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Time endogeneity and an optimal weight function in pre-averaging covariance estimation

Abstract

We establish a central limit theorem for a class of pre-averaging covariance estimators in a general endogenous time setting. In particular, we show that the time endogeneity has no impact on the asymptotic distribution if certain functionals of observation times are asymptotically well-defined. This contrasts with the case of the realized volatility in a pure diffusion setting. We also discuss an optimal choice of the weight function in the pre-averaging.

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Notes

  1. The preliminary version Koike (2013) of this paper focuses on the pre-averaged Hayashi-Yoshida estimator, which is another covariance estimator introduced in Christensen et al. (2010).

  2. We set \(\sum _{i=p}^q\equiv 0\) if \(p>q\) by convention.

  3. This point can be solved by pre-synchronizing the data similarly to our case, i.e. consider \(\overline{Y}^k_{i}\) instead of \(\overline{Y}^k_{t^k_i}\); see Koike (2014) for details. See also Sect. 6.3 of Bibinger (2012) where other advantages of such a procedure are discussed for the case of the subsampling approach.

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Acknowledgments

The author thanks the Editors and an anonymous referee for their careful reading and helpful comments. In particular, the author strongly appreciates the referee for having pointed out errors in the statement of Proposition 5.1 and the proof of Proposition 6.1 contained in earlier versions of the paper. The author is also grateful to Teppei Ogihara who pointed out a problem on the mathematical construction of the noise process in a previous version of this paper. This work was partly supported by Grant-in-Aid for JSPS Fellows, the Program for Leading Graduate Schools, MEXT, Japan and CREST JST.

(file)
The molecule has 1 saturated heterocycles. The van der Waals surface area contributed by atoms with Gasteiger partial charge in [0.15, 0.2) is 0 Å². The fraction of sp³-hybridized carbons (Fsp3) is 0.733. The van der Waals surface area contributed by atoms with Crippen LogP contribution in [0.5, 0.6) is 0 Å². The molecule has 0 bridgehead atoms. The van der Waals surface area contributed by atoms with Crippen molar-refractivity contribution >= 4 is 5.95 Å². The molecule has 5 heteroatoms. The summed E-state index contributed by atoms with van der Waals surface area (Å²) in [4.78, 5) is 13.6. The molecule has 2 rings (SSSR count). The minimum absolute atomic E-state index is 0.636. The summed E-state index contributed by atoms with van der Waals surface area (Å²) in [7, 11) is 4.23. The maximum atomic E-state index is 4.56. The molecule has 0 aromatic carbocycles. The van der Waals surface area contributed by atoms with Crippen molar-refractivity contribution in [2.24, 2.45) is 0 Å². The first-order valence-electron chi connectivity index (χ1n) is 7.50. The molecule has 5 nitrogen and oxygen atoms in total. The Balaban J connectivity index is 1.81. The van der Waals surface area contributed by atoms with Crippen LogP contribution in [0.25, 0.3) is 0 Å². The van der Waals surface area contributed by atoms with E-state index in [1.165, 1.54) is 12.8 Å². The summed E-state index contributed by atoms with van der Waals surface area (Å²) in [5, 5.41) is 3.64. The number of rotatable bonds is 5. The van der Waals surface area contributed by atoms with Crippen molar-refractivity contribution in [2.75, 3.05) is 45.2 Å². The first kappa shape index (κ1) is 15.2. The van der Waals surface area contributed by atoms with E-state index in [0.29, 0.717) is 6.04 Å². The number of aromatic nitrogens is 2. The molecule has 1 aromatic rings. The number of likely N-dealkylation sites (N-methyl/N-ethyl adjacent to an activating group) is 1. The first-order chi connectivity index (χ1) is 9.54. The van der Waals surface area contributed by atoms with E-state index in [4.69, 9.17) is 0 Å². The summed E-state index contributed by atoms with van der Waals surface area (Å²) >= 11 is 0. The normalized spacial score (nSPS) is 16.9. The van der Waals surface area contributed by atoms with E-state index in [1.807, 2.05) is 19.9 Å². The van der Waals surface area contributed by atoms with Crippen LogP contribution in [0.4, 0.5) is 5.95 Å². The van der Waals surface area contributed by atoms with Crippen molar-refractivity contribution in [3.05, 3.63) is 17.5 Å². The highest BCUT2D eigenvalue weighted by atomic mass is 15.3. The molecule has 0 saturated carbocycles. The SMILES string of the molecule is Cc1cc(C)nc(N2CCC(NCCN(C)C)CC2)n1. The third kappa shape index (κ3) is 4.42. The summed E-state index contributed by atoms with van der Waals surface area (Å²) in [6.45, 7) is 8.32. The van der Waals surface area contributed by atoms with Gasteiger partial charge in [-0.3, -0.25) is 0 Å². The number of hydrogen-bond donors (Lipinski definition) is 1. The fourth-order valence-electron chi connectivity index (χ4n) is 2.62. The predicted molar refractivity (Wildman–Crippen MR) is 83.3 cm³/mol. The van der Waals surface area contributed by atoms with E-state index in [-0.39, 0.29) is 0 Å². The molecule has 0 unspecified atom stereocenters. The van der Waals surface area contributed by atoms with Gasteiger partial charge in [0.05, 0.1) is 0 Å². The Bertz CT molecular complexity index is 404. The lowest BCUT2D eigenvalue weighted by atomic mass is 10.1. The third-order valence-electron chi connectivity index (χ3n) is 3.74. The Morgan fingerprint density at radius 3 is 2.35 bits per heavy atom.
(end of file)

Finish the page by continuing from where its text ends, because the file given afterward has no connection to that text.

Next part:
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Correspondence to Yuta Koike.

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Koike, Y. Time endogeneity and an optimal weight function in pre-averaging covariance estimation. Stat Inference Stoch Process 20, 15–56 (2017). https://doi.org/10.1007/s11203-016-9135-3

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  • DOI: https://doi.org/10.1007/s11203-016-9135-3

Keywords

  • Central limit theorem
  • Jumps
  • Market microstructure noise
  • Non-synchronous observations
  • Pre-averaging
  • Time endogeneity